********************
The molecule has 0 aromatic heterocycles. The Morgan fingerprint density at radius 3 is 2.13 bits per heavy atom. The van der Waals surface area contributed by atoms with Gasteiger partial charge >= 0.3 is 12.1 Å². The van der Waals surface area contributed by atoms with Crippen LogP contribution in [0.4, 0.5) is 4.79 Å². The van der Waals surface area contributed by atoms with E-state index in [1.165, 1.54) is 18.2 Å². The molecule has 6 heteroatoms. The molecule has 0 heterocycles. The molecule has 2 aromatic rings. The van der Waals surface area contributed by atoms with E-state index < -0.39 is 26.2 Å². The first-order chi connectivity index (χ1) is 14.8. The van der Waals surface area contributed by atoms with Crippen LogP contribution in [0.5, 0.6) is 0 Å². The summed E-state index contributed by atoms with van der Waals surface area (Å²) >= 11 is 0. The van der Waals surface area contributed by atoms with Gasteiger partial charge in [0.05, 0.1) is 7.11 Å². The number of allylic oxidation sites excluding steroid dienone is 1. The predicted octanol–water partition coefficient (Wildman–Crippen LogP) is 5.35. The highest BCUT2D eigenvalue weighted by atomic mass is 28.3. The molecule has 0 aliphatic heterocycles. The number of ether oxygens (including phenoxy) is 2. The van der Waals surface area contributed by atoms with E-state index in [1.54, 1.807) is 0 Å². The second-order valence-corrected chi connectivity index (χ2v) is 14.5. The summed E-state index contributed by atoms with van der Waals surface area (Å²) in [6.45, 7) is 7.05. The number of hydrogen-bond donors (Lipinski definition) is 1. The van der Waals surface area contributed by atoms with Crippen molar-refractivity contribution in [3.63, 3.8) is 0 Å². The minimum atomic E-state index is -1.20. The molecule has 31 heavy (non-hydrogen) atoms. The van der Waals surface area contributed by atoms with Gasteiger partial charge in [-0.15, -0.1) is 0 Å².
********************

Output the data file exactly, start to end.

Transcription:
The molecule has 0 aromatic heterocycles. The Morgan fingerprint density at radius 3 is 2.13 bits per heavy atom. The van der Waals surface area contributed by atoms with Gasteiger partial charge >= 0.3 is 12.1 Å². The van der Waals surface area contributed by atoms with Crippen LogP contribution in [0.4, 0.5) is 4.79 Å². The van der Waals surface area contributed by atoms with E-state index in [1.165, 1.54) is 18.2 Å². The molecule has 6 heteroatoms. The molecule has 0 heterocycles. The molecule has 2 aromatic rings. The van der Waals surface area contributed by atoms with E-state index < -0.39 is 26.2 Å². The first-order chi connectivity index (χ1) is 14.8. The van der Waals surface area contributed by atoms with Crippen LogP contribution in [0.5, 0.6) is 0 Å². The summed E-state index contributed by atoms with van der Waals surface area (Å²) >= 11 is 0. The van der Waals surface area contributed by atoms with Gasteiger partial charge in [0.05, 0.1) is 7.11 Å². The number of allylic oxidation sites excluding steroid dienone is 1. The predicted octanol–water partition coefficient (Wildman–Crippen LogP) is 5.35. The highest BCUT2D eigenvalue weighted by atomic mass is 28.3. The molecule has 0 aliphatic heterocycles. The number of ether oxygens (including phenoxy) is 2. The van der Waals surface area contributed by atoms with E-state index in [1.54, 1.807) is 0 Å². The second-order valence-corrected chi connectivity index (χ2v) is 14.5. The summed E-state index contributed by atoms with van der Waals surface area (Å²) in [6.45, 7) is 7.05. The number of hydrogen-bond donors (Lipinski definition) is 1. The van der Waals surface area contributed by atoms with Crippen molar-refractivity contribution in [3.63, 3.8) is 0 Å². The minimum atomic E-state index is -1.20. The molecule has 31 heavy (non-hydrogen) atoms. The van der Waals surface area contributed by atoms with Gasteiger partial charge in [-0.15, -0.1) is 0 Å².